By morning after, the political professionals all had Jeffrey Bell's miracle victory in New Jersey's Republican primary analyzed down to a T.

It had to come sometime, the experts said yesterday. Cliffoord Case, the four-term incumbent whom Bell upended in Tuesday's Senate primary, state's conservative Republicans. With his passion for international affairs, Case had failed to maintain his political base at home. The senator was a sitting duck for a hard-working conservative challenger like Jeff Bell.

It made for elegant Wednesday-morning quarterbacking, but that explanation for Bell's victory had one problem: if the stage was so clearly set, how come none of the "experts" saw it coming?

Bell's narrow victory - he won by 1.5 percentage points amid a tiny turnout - was the major shocker to date of this political year. Almost nobody in politics thought Bell had a chance to win, not even his compatriots on the GOP's conservative flank. As a result, such conservative stalwarts as Ronald Reagan and Rep. Philip Crane (R-III.) had sidestepped invitations to back Bell in the primary.

Bell did profit from an undercurrent of discontent with Case among New Jersey's rank-and-file Republicans, but that alone cannot account for his victory. In previous primaries. Case had dispatched conservative challengers with ease.

The difference this year was that Bell had a remarkably popular issue - a tax cut to restrain government and spur the economy - and a remarkable ability to articulate its virtues.

Bell, a serious-minded philosopher of the right was the staff idea man in Reagan's 1976 presidential campaign. It was he who thought up Reagan's proposal for $90 billion reduction in federal spending. Although ridicule of the scheme hurt Reagan's campaign, Bell still thinks the plan was a winner if explained persuasively.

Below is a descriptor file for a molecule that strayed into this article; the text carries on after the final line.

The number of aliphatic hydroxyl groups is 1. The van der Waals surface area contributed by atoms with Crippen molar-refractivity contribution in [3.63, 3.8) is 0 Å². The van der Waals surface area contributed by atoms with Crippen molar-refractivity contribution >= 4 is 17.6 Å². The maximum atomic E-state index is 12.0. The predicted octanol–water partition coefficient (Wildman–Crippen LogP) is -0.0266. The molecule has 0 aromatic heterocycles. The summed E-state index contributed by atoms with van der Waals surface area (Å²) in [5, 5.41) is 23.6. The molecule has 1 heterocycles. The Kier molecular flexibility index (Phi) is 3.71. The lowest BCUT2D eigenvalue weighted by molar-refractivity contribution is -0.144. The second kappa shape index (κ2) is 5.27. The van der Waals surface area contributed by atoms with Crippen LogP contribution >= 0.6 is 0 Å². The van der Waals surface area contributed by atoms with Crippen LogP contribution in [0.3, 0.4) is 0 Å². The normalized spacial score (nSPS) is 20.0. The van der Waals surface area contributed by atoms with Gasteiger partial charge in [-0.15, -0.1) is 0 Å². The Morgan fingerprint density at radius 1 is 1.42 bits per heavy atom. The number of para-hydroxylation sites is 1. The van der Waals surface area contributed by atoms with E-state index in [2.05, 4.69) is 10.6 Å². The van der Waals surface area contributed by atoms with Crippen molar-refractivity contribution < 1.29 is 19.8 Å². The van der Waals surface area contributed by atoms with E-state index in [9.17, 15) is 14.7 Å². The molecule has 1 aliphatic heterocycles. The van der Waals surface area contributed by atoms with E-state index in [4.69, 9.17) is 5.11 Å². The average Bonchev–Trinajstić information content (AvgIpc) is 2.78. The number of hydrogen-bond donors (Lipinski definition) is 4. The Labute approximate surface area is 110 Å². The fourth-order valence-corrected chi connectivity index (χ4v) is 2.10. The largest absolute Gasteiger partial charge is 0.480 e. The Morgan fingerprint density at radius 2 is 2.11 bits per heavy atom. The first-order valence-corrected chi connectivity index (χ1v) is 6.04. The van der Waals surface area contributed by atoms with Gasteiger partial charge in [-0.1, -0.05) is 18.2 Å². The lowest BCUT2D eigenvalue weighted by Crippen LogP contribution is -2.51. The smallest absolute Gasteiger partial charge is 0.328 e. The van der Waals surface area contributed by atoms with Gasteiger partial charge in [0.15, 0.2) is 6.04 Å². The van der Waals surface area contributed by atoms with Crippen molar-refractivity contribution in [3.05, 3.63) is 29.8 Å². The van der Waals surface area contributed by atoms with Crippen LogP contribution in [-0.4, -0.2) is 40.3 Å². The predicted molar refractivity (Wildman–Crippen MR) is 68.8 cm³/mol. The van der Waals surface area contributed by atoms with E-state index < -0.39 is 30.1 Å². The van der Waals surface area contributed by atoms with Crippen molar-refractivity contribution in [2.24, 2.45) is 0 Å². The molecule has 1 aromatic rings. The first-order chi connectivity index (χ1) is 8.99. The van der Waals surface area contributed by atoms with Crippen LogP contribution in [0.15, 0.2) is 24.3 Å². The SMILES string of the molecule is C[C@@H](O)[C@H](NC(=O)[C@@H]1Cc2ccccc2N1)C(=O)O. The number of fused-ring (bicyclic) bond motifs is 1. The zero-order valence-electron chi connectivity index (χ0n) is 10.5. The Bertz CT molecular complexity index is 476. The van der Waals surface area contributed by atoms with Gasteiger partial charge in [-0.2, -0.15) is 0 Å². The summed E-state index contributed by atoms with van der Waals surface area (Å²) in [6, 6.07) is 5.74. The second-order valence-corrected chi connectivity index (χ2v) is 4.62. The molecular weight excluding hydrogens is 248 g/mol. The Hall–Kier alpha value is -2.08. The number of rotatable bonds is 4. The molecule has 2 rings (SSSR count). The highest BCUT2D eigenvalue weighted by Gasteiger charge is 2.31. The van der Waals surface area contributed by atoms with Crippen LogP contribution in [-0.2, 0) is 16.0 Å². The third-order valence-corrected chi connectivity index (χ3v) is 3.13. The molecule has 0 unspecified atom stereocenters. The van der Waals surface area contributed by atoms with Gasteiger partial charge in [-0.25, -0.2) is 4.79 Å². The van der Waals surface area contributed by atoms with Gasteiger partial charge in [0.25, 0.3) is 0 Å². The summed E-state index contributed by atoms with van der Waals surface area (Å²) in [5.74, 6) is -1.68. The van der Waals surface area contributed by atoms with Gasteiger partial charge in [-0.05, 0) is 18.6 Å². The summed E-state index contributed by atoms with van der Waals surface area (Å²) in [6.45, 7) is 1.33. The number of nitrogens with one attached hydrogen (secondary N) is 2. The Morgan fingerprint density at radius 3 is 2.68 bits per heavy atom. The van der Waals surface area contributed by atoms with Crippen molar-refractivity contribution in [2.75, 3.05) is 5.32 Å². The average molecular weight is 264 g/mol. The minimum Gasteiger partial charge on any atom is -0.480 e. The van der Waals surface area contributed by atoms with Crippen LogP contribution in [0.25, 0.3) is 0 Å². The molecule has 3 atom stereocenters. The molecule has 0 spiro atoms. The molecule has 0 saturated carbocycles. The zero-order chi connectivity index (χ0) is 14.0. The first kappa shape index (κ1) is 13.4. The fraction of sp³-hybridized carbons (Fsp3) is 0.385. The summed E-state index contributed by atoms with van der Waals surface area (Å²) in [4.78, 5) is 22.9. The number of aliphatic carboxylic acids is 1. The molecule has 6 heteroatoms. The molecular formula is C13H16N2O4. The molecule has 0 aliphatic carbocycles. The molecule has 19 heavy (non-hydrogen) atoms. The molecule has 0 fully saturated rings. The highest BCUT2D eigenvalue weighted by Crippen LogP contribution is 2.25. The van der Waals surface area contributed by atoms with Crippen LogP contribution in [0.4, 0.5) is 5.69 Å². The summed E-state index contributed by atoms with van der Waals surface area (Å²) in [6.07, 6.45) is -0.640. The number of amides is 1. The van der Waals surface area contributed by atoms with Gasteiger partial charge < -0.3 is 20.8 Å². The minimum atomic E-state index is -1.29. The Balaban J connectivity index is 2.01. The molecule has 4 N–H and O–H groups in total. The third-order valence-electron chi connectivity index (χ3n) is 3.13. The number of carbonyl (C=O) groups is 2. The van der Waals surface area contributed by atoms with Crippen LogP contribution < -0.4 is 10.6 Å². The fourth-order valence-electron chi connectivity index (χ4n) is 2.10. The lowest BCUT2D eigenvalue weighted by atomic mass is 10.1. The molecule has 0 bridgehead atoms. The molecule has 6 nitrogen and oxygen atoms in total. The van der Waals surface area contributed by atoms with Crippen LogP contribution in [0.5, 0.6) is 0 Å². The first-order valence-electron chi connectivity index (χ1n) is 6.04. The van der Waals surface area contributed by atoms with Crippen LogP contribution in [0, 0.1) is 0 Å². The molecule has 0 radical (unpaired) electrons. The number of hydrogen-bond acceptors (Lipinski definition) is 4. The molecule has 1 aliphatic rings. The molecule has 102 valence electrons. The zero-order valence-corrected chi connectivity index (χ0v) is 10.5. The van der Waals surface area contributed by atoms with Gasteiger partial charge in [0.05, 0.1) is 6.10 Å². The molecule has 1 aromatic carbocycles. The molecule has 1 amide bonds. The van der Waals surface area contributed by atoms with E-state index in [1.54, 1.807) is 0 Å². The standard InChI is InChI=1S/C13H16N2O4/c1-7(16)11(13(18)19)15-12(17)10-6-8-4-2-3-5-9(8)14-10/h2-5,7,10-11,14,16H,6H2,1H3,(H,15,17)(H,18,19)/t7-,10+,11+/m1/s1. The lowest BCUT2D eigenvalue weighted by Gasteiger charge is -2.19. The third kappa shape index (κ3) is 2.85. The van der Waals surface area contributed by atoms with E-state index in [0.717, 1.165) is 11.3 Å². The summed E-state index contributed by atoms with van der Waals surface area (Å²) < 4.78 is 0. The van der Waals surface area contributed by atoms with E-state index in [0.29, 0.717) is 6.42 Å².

In this spring's primary, therefore, Bell took pains to explain his support for a new version of Reagan's plan: the proposal of Rep. Jack Kemp (R-N.Y.) and Sen. William Roth (R-Del.) to reduce federal income tax rates by 30 percent.

In a complex speech studded with economic jargon, Bell would set forth why he thought the tax cut, by stimulating the private sector, would actually increase federal revenues. It sounded more like a graduate seminar than a campaign spiel, but Bell found a curious reaction everywhere he spoke.

"People would come up to me afterward, dozens of them," Bell said, "and each one would tell me 'Look, I can understand what you're getting at, but that speech is too complicated for the average guy to follow.'

"Well, of course, nobody thinks of himself as average, so I decided that our point was really coming across."

Bell, who started his campaign more than a year ago, began with a crushing disadvantage in name recognition, but he worked harder and spent much more money than Case did to overcome it.

The challenger, who was born in 1944, the year Case was first elected to Congress, also benefited from his aura of youthful vigor, according to an Associated Press survey of voters leaving the polls yesterday.

The survey found that half the Bell voters were impressed with the tax cut plan, and a quarter mentioned Case's liberal stands or his age.

Bell faces a rugged challenge in November from Bill Bradley, the former basketabll star who breezed to victory in the Democratic senatorial primary, his first effort at electoral politics.

Bradley, who is also 34, has the benefit of broad name recognition and an overall Democratic majority among the electorate. On paper, he should beat Bell easily.

But on paper, Clifford Case should have beaten Bell, too.